For a pop singer, being amplified itself can lead to injuries because there is less emphasis on a technique that aims to protect the voice; and in fact it’s often the flaws in the voice that provide the distinctive sound, with some singers even intentionally roughing up their voices by smoking cigarettes, drinking whiskey or gargling Drano to “improve” their sound.
As for Butcher, in addition to being a great singer with a healthy interest in contemporary music, she’s also an imaginative concert producer and is collaborating with pianist Christopher Narloch at Constellation on November 19: “The Schönberg Project,” a performance of Arnold Schönberg’s rarely heard early twentieth-century vocal work, “The Book of the Hanging Gardens,” alongside newly commissioned pieces inspired by it.
“The Book of the Hanging Gardens” is a song setting of expressionistic poems by Stefan George, and is the classic tale of boy meets girl in a garden, girl symbolizes garden, girl leaves garden and garden disintegrates. Schönberg was looking for a new musical vocabulary, and found it in an atonal harmonic language which was shocking at the time, but which most composers have since abandoned.
Which presents an interesting challenge for the fifteen composers commissioned to write one-minute movements related in some way to each of the fifteen poems set by Schönberg. Composers, like all creative types, are constantly hoping to forge new ground and, though the general public may not know it, atonal writing has been passé for some time.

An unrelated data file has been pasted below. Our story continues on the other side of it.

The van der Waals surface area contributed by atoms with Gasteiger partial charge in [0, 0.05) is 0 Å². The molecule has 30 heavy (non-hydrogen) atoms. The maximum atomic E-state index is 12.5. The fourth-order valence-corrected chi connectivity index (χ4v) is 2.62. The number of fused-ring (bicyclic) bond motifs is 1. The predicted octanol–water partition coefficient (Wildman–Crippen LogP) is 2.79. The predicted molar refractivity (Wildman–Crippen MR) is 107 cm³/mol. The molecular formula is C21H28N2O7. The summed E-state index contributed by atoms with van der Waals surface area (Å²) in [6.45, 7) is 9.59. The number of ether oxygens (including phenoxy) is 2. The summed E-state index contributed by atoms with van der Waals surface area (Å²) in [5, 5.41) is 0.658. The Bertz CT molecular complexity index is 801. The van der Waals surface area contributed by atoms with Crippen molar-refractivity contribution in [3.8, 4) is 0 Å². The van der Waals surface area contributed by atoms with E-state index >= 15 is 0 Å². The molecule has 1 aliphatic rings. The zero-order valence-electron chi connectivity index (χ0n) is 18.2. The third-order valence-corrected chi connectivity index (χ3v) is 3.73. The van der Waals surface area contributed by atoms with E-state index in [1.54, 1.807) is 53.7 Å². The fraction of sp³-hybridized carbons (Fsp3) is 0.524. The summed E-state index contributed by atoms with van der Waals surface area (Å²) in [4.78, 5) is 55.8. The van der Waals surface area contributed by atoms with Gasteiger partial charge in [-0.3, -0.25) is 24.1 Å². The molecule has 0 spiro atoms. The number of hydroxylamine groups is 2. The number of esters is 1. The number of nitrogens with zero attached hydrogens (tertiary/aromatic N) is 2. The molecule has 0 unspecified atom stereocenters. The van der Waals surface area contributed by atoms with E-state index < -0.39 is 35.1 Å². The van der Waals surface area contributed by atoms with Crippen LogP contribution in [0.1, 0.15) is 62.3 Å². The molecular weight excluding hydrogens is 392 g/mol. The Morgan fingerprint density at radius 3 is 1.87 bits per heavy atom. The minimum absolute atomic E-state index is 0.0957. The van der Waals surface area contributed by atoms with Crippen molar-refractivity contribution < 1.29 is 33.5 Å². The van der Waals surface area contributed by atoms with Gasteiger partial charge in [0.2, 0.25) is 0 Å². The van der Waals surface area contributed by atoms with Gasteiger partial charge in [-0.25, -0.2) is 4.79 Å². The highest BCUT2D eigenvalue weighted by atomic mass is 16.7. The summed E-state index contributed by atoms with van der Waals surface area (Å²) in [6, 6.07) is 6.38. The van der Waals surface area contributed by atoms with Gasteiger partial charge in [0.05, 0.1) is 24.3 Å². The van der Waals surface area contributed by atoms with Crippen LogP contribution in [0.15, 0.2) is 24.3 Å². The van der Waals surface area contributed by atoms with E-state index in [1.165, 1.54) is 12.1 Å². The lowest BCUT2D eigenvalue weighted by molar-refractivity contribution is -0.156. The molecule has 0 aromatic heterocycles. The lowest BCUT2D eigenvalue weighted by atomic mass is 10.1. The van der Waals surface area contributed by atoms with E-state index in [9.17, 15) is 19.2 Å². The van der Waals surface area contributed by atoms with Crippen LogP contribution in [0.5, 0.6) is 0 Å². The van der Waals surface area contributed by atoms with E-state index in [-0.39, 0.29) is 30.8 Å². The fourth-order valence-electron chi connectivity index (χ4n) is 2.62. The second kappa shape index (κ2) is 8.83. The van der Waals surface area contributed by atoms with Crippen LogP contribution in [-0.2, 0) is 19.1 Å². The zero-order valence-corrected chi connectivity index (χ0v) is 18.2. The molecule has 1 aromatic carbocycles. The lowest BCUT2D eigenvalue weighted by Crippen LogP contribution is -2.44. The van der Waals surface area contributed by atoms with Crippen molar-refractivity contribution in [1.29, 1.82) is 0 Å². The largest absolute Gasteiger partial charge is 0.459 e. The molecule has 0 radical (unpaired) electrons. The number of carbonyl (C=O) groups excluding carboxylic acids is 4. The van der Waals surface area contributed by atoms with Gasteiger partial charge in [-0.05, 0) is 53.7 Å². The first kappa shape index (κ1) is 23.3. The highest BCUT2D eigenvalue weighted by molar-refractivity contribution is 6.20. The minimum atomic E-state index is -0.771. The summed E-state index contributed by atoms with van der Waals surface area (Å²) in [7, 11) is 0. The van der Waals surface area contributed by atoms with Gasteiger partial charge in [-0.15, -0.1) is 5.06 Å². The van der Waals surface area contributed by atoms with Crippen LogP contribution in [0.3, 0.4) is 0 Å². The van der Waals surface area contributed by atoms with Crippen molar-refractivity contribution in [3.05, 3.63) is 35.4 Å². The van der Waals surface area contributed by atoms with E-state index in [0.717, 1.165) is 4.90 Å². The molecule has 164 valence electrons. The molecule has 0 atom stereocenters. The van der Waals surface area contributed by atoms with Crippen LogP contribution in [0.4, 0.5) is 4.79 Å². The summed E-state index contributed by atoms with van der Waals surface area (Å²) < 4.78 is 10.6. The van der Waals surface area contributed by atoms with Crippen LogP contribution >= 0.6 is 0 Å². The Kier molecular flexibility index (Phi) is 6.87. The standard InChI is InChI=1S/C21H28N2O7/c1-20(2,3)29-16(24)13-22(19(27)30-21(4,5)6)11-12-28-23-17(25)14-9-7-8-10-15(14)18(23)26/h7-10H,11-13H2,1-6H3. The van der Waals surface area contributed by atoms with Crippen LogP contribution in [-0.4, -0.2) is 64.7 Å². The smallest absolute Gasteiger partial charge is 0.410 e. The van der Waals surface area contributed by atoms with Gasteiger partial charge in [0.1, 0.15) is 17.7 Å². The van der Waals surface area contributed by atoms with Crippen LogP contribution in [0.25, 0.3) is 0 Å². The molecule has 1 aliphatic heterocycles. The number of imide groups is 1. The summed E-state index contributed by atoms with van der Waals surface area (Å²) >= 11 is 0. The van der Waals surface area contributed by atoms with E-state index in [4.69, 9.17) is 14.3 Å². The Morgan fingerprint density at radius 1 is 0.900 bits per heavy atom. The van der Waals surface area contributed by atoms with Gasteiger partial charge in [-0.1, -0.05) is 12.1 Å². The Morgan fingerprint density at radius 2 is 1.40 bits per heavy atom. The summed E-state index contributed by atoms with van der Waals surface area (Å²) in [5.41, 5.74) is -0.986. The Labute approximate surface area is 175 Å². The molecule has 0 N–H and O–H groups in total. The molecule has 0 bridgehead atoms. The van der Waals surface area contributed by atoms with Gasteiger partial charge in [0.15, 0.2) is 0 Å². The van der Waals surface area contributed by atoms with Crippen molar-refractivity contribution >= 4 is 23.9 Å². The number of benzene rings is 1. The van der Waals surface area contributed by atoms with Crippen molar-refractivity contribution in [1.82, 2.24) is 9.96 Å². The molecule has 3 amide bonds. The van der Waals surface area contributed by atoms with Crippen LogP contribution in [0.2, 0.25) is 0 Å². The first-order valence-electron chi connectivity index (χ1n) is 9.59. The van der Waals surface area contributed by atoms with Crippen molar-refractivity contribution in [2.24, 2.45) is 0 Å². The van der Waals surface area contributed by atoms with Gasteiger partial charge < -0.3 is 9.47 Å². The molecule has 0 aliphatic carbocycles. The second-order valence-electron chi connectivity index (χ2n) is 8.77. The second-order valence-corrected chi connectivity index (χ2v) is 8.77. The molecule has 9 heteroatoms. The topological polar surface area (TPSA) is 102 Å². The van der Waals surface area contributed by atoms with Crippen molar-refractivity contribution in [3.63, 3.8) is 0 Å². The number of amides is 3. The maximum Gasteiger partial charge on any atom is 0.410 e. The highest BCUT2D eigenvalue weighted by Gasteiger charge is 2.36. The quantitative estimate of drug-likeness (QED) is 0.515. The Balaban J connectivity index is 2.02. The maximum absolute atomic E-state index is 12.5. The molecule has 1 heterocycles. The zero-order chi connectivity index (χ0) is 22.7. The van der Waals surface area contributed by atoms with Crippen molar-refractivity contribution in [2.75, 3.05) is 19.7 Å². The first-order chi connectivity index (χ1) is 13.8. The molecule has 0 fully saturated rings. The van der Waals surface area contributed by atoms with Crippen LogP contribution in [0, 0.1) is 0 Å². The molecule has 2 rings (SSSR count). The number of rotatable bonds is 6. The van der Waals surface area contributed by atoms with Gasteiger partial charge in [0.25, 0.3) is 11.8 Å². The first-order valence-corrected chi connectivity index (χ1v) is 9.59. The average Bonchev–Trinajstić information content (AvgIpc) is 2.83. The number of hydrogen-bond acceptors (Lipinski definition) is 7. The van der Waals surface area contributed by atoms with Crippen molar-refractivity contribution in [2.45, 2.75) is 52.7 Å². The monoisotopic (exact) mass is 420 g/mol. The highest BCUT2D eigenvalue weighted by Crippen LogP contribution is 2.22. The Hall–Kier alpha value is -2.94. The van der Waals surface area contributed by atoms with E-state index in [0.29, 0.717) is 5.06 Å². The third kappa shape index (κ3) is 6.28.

“I think it will be eye-opening for some people who still think Schönberg is contemporary and really experimental,” says Butcher, “to have it juxtaposed with actual contemporary classical music inspired by this (what I deem) older contemporary tradition. The new commissions, written this year, are significantly more unusual and shocking. I like the idea of blowing people’s minds with how far composers have come since the early twentieth century and programming them right next to each other.”
As she says, this concert isn’t for the casual listener. If you think that straightforward classical vocal music like Renee Fleming singing Schubert sounds weird after listening to Rihanna, then this will be downright bizarre. But when you remember what the intention of the composer is, the text that is being set and the demands made of the singer, it’s a fascinating experience to hear it sung live in an intimate venue like Constellation.
As for me, I’ve learned that writing off the entire canon of classical vocal music because of a bad experience with one singer (Kathleen Battle singing spirituals) is just asinine. As Chevy Chase’s character says in “Spies Like Us”: “We mock what we don’t understand.”
Taking the time to better understand classical vocal music has been deeply rewarding and I’m excited to check out the Schönberg Project. On a separate note, I’m also truly thrilled that I don’t have to watch “Spies Like Us” again any time soon.
The Schönberg Project, Sunday, November 19, 8:30pm at Constellation, 3111 North Western. Admission $5-$10.